Where is the possibility of rethinking?    Any system, of theory or practice, has to have either ‘an internal critic’ or hear ‘the external critic’.  When we refuse the hearing for both, where is the way out?  Does the Left need a piece of advise?          A group of people who think they had formulated their theory on the basis of historical experience, refuse further inputs of the same historical experience.  The left has developed quite a defensive mechanism; if they succeed they claim success to their effort.  If they fall, they attribute it to somebody else.  Capitalism fails them.  Consumerism fails them.  Globalization fails them.  Congress fails them in India.  Any other person except ‘I’!  

The idea of reconciling various contradictory theories has always been the intellectual persuasion.  Reconciling Marx and Gandhi, Gandhi and Ambedkar, Marx and Ambedkar, and Lohia and Ambedkar etc., are some of these wishful contemplative exercises doing the rounds in the academic world.    For the cadre-level followers, and the commoners, these endeavors may not offer much difficulty.  But for those who think they are experts of those theories and consider themselves as serious disciples of their Gurus, it is a tough challenge.  The probability of success of these endeavors is also very much suspect.  The hitherto history of the idea has not offered any such reasonable success.  Though temporarily they appear to have reconciled, in the absence of synthesis arising out of historical experience, they repel with greater vigour and vengeance at times.  It is better for each idea to work out its own path at its own cost, succeed or perish or learn lessons.

            We may at times, in our Indian context, refer to Jayaprakash Narain’s post-emergency political experiment.  But the nuances of it need to be examined with higher rigor.   The taboo of ‘political untouchability’ of the Right (Jan Sangh) had been successfully lifted by that experiment.  It also demonstrated another lesson of history i.e., for dismantling Congress, the immediate Frankenstein Monster, many shades of the left refused to cognize the waiting Right, for an opportunity to come out of the miasma of the patricide.  The space created by the eviction of the Congress has been successfully occupied by the Right, leaving the Left fretting and fuming!

            The question whether it is the end of the road for the left can definitely be answered in negative.  Nothing ends anything.  But, certainly there are some ringing warning bells, indicating that the time is ticking away.  The left needs to understand or re-appreciate the role of ‘religion’ or ‘spiritual pursuits of man’, ‘nationalism’, ‘regionalism’ and ‘cultural relativity’ along with ‘caste’ – the specific Indian problem.  Historical experience shall be the guiding factor, but not the theory alone.  A morning message posted by a friend read like this: ‘You can’t go back and change the beginning, but you can start where you are and change the ending!’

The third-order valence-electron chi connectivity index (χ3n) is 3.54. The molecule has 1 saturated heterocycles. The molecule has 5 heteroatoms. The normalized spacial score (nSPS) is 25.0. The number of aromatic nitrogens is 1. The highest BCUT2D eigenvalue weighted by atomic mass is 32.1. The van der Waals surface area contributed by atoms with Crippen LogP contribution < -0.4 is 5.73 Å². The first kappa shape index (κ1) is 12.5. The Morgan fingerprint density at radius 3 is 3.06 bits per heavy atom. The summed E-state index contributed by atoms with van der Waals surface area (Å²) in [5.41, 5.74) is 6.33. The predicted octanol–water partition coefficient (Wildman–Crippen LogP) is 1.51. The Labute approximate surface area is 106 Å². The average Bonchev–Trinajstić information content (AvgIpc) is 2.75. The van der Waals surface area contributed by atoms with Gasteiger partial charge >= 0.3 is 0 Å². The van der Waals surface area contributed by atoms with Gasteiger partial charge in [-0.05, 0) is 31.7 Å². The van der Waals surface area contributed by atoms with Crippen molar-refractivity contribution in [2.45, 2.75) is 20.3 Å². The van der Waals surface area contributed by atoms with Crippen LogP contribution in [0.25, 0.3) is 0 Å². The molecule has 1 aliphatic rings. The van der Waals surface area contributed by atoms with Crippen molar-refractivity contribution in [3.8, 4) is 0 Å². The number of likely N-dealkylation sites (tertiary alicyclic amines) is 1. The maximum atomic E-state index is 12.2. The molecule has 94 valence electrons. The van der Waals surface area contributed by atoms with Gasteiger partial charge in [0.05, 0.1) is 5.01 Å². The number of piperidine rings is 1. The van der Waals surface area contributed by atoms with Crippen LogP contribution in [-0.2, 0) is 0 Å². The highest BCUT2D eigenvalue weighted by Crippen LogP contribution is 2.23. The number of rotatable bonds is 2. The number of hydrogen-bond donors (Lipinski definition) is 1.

But time is merciless; it moves on.  As Omar Khayyam, philosophically said: 

The Moving Finger writes; and, having writ,

Moves on: nor all thy Piety nor Wit       

            Shall lure it back to cancel half a Line,

            Nor all thy Tears wash out a Word of it.

Revisiting the Idea of ‘Violence’ as Means of Achieving Political Ends

            The murder of senior journalist and activist, Gauri Lankesh in Bengaluru on September 05, 2017 created a great debate in the minds of many liberals and even among the so called neutrals.     It’s not an isolated incident, as we all know, and it is one, in a series of such bizarre incidents that have been occurring since long, but the phenomenon appears more pronouncedly almost since 2013.    The vicious game got the public attention with the killing of Narendra Dabholkar on August 20, 2013 followed by the assassination of Govind Pansare on February 16, 2015 and M.M. Kalburgi on August 30, 2015.  Communists, rationalists, liberals and many people left of the centre – are victims.  There is uproar.  There is a confluence of thought and action.   The dominant theme is “You may kill a person, but not an idea.”   In the meanwhile, the BJP and RSS also joined the debate on the killing of its cadre in Kerala.  The recurrent theme in Indian political dialogue now is ‘violence’.  Both sides are conducting competitive protest rallies.  They demand all the people to join the issue, and any neutrality might be a reason to be labelled as an enemy or an incompetent. 

            Dante said:  “The hottest places in Hell are reserved for those who in a period of moral crisis maintain their neutrality.”      Is neutrality such a dangerous position?    Are we necessarily to join this nauseating duality?   Did not the wise men all through the history take to silence, contemplation and time to relocate their responses as a reflexion in tranquillity when two opposing and dominant groups pose wrong questions as morally urgent ones, compelling others to take sides?   Whether this “within or without” – a choice less dichotomy?    Neutrality does not always mean running away from moral choices, and in fact there was always a case for positive neutrality.